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All in a Dei's Work

The medieval -- and mercenary -- genius of Johannes Ockeghem

Ockeghem: front row, first on right

The following article appeared in the April 30, 1999 issue of OC Weekly:

Music is the living soundtrack of history. Wherever there’s war, famine, depression or persecution, there’s usually a musician around to capture the mood of the day. But smart players go where the money is. So from early times on, as the balance of power has shifted from genocidal theocracies to conniving kingdoms to grasping robber barons to self-absorbed corporations, the best musicians hopped jobs to churn out tunes for despotic popes, despotic potentates and despotic CEOs (Even in the democratic age of “people’s” rock, there’s usually a multinational media conglomerate hovering somewhere in the background).

Which brings us to Johannes Ockeghem. Hardly anyone today recognizes the name of this 15th century Flemish composer, let alone knows how to articulate those guttural syllables (let’s just say it’s pronounced OCK-eghem and doesn’t particularly rhyme with anything). Yet in a lifetime book-ended by Joan of Arc’s military campaigns and Columbus’ New World explorations, he quietly fluttered near the centers of power in medieval France like a fly on the palace wall to write the music that defined the age.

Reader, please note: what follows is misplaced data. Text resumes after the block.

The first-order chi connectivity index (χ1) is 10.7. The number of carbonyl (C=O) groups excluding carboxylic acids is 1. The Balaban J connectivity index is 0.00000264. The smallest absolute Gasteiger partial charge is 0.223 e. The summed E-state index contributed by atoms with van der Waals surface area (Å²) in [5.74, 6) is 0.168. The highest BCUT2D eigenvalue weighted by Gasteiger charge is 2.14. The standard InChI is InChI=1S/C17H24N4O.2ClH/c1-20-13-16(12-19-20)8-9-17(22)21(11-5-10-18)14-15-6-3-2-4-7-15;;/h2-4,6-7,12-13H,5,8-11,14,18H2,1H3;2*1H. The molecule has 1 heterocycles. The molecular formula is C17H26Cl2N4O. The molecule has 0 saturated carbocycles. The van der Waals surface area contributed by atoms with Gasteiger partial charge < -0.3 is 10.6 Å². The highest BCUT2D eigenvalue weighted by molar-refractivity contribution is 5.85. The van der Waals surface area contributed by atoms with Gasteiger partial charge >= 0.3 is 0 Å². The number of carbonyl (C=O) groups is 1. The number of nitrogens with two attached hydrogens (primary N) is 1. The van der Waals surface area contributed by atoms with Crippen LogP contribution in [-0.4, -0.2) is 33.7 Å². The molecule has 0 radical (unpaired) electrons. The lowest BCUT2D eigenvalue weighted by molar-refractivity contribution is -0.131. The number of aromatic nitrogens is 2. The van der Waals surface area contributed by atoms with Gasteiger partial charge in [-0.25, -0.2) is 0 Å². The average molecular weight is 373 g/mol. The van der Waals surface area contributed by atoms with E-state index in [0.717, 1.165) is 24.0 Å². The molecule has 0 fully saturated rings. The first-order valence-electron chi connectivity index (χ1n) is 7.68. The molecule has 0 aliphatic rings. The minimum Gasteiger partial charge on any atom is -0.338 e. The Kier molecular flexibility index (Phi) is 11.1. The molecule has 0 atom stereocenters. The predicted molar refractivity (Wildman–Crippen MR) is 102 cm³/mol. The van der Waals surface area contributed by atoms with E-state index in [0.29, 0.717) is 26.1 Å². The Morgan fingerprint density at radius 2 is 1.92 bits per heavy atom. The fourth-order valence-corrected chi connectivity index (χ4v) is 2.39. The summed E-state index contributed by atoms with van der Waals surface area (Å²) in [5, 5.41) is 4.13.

This Monday, two early music vocal groups - the female quartet Anonymous 4 and the six men of Lionheart - join up at the Irvine Barclay Theatre to sing Ockeghem’s works. It’s a rare glimpse at a neglected 500-year-old giant and a chance to hear what Gothic music sounded like - the first time around.

“Ockeghem really revolutionized the sound of liturgical polyphony in evening out the importance of the lines,” says Susan Hellauer, the fast-talking music historian of Anonymous 4. “There’s a constant weaving of the voice parts over each other, so it sounds like this river of sound flowing along, and it’s absolutely mesmerizing, both to sing and to listen to.”

“He seems to really know the voice so well,” concurs baritone Jeffrey Johnson of Lionheart. “It’s like ‘singer pie.’ The more that I’m around this music, the more I find I that can’t get away from it. Each vocal line almost feels like its own chant. There is a deep spiritual, sort of mysterious overtone in it.”

The genesis of the partnership between the two groups dates back to 1991 - before Lionheart existed and while Anonymous 4 was still struggling to build its identity as a medieval women’s chorus.

“We missed singing Renaissance polyphony,” Hellauer recalls. “We used to get a kick out of doing it, but to do Renaissance, you need to have male voices. This program is a throwback to three we did with hired male singers.” The first of these was an all-Ockeghem concert, which was followed up with two more of Flemish choral music. But by that time, Anonymous 4’s international reputation was taking off with its recording of “An English Ladymass,” and the mixed chorus collaborations stopped for awhile. Meanwhile, with Gregorian chant growing in popularity, some of the men who had sung with Anonymous 4 came together in 1993 to form Lionheart.